On the occasion of World Immunisation Week, held from 24 to 30 April 2015, Hamad Medical Corporation (HMC) is encouraging women to be informed, and protect themselves and their children from vaccine-preventable diseases.

According to the US-based Centers for Communicable Diseases (CDC), vaccine-preventable diseases include cervical cancer, diphtheria, hepatitis A & B, human papillomavirus (HPV), influenza, measles, meningococcal, tuberculosis, typhoid and yellow fever. Most of these diseases can be prevented if women get vaccinated and also stick to their children’s immunisation schedule right after their births.

The recommended immunisation schedule is designed to protect infants and children early in life, when they are most vulnerable and before they are exposed to potentially life-threatening diseases.

Senior Consultant Obstetrics/Gynecology at the Women’s Hospital, Dr Halima Al Tamimi, said:

In Qatar, the H1N1 vaccine is recommended for pregnant women with lower immune systems during the months of November to March. H1N1 vaccine protects against influenza (flu) disease caused by the H1N1 virus. It works by stimulating the body to produce antibodies against the influenza A (H1N1) flu virus, which helps the body to fight the infection.’

She explained that pregnant women who get sick with H1N1 can have serious health problems and they can get sicker than other people who get H1N1 flu. He said:

Some pregnant women who are sick with H1N1 have had early labor and severe pneumonia. Some have died. If you are pregnant and have symptoms of the flu, take it very seriously. Call your doctor right away for advice. The meningitis vaccine is recommended if a pregnant woman wants to go on a holy pilgrimage to Mecca because of the high concentration of people she would come in contact with on the trip.’

Also, she stated that the rubella vaccine is usually administered to females in secondary schools but noted that:

About 10% of girls in this category miss receiving this vital vaccine that protects against rubella (German measles), which is usually a mild illness but can cause serious damage to the unborn child of a pregnant woman. Usually, we advise women to get vaccinated against rubella six weeks after they deliver their babies. We also suggest avoiding getting pregnant three months after so there are no complications and fetal abnormalities.’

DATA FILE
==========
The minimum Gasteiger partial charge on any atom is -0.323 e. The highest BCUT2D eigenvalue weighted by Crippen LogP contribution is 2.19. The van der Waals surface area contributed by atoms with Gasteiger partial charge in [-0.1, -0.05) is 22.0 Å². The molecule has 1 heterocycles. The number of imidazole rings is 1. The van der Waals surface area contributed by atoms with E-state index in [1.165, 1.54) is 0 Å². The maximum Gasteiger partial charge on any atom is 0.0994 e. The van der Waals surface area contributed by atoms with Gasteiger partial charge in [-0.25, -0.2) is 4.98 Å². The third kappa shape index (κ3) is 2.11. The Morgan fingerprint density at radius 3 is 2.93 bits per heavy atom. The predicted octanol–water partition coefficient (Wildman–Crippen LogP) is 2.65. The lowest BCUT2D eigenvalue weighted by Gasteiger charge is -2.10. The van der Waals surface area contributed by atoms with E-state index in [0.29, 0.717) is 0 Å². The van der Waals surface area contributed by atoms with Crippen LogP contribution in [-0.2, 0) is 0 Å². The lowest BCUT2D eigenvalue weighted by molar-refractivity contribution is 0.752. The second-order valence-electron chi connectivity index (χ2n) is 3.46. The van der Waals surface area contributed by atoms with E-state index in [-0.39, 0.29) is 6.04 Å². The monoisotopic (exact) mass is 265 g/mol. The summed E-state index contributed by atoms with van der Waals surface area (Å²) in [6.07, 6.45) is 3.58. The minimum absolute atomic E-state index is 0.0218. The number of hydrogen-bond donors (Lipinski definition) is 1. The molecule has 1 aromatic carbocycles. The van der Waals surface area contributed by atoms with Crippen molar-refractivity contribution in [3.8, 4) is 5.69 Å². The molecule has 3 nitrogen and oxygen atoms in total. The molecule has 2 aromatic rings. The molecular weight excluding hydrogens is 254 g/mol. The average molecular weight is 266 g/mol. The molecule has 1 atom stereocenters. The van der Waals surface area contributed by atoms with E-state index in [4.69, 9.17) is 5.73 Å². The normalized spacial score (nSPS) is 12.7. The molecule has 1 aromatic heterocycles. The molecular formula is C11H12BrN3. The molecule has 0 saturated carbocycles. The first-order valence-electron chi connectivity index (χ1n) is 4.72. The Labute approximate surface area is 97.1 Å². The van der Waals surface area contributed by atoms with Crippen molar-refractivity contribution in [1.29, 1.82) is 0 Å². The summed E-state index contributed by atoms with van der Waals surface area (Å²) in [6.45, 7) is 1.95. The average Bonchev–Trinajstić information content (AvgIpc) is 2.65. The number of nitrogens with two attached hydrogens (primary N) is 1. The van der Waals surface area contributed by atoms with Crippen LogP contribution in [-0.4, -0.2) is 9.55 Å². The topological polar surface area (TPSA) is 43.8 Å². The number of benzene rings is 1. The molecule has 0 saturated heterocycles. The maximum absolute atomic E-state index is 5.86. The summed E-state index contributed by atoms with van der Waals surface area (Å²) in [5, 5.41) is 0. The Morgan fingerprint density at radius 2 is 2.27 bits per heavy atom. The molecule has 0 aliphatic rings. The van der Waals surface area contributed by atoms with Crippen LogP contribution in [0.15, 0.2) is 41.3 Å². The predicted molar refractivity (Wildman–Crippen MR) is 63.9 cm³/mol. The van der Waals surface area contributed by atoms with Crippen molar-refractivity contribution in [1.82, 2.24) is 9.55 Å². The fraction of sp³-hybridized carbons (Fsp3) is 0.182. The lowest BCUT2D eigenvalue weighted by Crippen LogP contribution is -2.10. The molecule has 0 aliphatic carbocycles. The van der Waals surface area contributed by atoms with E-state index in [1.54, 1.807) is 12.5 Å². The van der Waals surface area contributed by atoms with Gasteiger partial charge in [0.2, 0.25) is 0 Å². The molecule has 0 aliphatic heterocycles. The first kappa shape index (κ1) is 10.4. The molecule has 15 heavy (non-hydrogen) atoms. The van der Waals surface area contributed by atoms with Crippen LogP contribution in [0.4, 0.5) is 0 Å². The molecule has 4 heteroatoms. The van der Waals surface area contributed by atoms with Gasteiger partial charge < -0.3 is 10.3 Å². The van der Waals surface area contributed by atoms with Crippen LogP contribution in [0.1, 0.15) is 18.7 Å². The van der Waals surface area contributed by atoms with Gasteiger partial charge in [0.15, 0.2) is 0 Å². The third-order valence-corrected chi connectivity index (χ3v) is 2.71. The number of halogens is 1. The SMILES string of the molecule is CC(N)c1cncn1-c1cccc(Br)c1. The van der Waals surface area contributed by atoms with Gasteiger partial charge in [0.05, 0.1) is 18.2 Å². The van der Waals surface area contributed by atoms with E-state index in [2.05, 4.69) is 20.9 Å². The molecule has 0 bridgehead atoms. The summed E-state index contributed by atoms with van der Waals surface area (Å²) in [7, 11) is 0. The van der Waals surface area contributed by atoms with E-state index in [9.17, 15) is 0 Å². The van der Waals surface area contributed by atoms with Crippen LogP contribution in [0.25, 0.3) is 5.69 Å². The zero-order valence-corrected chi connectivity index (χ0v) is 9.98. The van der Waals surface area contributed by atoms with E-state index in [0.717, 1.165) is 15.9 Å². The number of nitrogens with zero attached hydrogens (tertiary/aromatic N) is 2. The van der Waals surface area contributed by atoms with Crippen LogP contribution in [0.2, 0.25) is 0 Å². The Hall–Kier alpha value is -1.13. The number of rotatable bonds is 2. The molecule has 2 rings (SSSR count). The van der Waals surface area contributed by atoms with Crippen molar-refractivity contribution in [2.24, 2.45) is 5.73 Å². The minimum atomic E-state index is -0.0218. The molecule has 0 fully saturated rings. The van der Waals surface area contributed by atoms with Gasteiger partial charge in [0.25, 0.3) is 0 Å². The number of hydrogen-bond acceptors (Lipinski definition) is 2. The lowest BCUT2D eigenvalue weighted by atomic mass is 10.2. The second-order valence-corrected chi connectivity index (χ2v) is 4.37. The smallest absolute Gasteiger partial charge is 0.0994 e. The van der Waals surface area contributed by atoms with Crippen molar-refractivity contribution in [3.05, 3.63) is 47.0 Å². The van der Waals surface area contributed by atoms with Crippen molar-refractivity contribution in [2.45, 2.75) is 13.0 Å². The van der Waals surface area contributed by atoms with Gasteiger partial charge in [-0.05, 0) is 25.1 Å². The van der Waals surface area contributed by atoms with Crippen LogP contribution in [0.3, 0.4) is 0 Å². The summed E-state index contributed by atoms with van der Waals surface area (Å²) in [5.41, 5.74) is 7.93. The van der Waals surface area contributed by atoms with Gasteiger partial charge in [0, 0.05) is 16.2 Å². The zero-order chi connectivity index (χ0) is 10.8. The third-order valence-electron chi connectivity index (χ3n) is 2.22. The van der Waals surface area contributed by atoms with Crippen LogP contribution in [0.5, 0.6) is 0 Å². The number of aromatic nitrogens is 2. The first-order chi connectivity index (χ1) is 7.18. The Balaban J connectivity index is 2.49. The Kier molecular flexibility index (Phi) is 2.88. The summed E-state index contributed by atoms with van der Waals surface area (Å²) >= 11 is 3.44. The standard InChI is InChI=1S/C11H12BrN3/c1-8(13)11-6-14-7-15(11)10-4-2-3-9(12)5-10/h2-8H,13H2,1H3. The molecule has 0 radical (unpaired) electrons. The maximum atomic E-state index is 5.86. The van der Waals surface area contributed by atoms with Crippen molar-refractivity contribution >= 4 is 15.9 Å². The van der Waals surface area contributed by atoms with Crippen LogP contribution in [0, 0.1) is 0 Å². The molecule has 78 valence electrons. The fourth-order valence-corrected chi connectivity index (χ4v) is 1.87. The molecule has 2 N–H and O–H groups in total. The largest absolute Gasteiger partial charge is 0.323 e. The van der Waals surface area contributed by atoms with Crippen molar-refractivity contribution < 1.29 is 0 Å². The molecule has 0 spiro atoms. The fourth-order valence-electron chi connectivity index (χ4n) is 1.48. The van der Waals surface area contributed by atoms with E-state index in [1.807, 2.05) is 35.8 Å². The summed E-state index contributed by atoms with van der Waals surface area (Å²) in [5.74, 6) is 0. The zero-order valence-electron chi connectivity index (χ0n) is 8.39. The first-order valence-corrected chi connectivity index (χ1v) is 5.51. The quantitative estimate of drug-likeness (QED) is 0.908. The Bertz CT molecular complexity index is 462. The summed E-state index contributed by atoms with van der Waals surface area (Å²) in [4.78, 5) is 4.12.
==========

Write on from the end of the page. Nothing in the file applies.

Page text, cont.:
This year’s immunisation week signals a renewed global, regional, and national effort to accelerate action to increase awareness and demand for immunisation by communities, and improve vaccination delivery services. This year’s campaign focuses on closing the immunisation gap and reaching equity in immunisation levels as outlined in the Global Vaccine Action Plan, which is a framework to prevent millions of deaths by 2020 through universal access to vaccines for people in all communities.

HMC’s General Pediatrics Division head, Dr Ahmad Hassan Al Hammadi,

The vaccines develop the defense system in the body (immunity) so that one is protected against diseases. Worldwide, vaccine preventable diseases are still the major cause of morbidity and mortality among children causing pneumonia, brain damage, choking, heart problems, paralysis, liver damage among others.’

He said that basic vaccines are given at an early age and each of them has a specific time for starting. Each of the vaccines has to be spaced by a defined interval to ensure their effectiveness. He said:

In Qatar, we are following World Health Organization’s vaccine schedule and in accordance with child’s age. A total of 12 different vaccines (Bacille Calmette-Guerin – BCG, Hepatitis B, Hexavalent, Pentavalent, Hepatitis B, Poliomyelitis and Haemophilus Influenza Type b, Rotavirus, Oral Polio, Pneumococcal, MMR, Varicella, Hepatitis A, Influenza and Meningococcal) are scheduled for children aged zero to 12 years to protect them against major life threatening diseases of childhood.’

According to Dr Al Hammadi, vaccines are administered to children in Qatar as below:

  • BCG and HBV0: given at birth.
  • 6-in-1 vaccine known as Hexavalent, usually given at two months. It protects against diptheria, tetanus and pertussis (whooping cough), Hepatitis B, Polio and Haemophilus influenze type b disease (Hib).
  • Pentavalent vaccine almost same like Hexavalent given at two, four and six months.
  • MMRprotects against measles, mumps and rubella (new recommendation – two times at 12 and 18 months).
  • Hepatitis Bseries vaccine given at 24 months, 3-4 years, 4-6 years, 11-12 years.
  • Chickenpox (varicella) vaccine given at 12 months and 3-4 years.
  • Pneumococcal vaccine(given at two, four, six and 15 months) protects against pneumonia (chest infection), ear infections and meningitis (a brain infection).
  • Rotavirus vaccine (given at two and four months) protects infants against rotavirus, the most common cause of serious diarrhoea in babies and young children.
  • Meningococcal ACYW135 (given from two years) prevents four strains of the bacteria that cause Meningococcal disease: A, C, Y, and W-135.
  • Influenza vaccine is recommended for children starting from two years.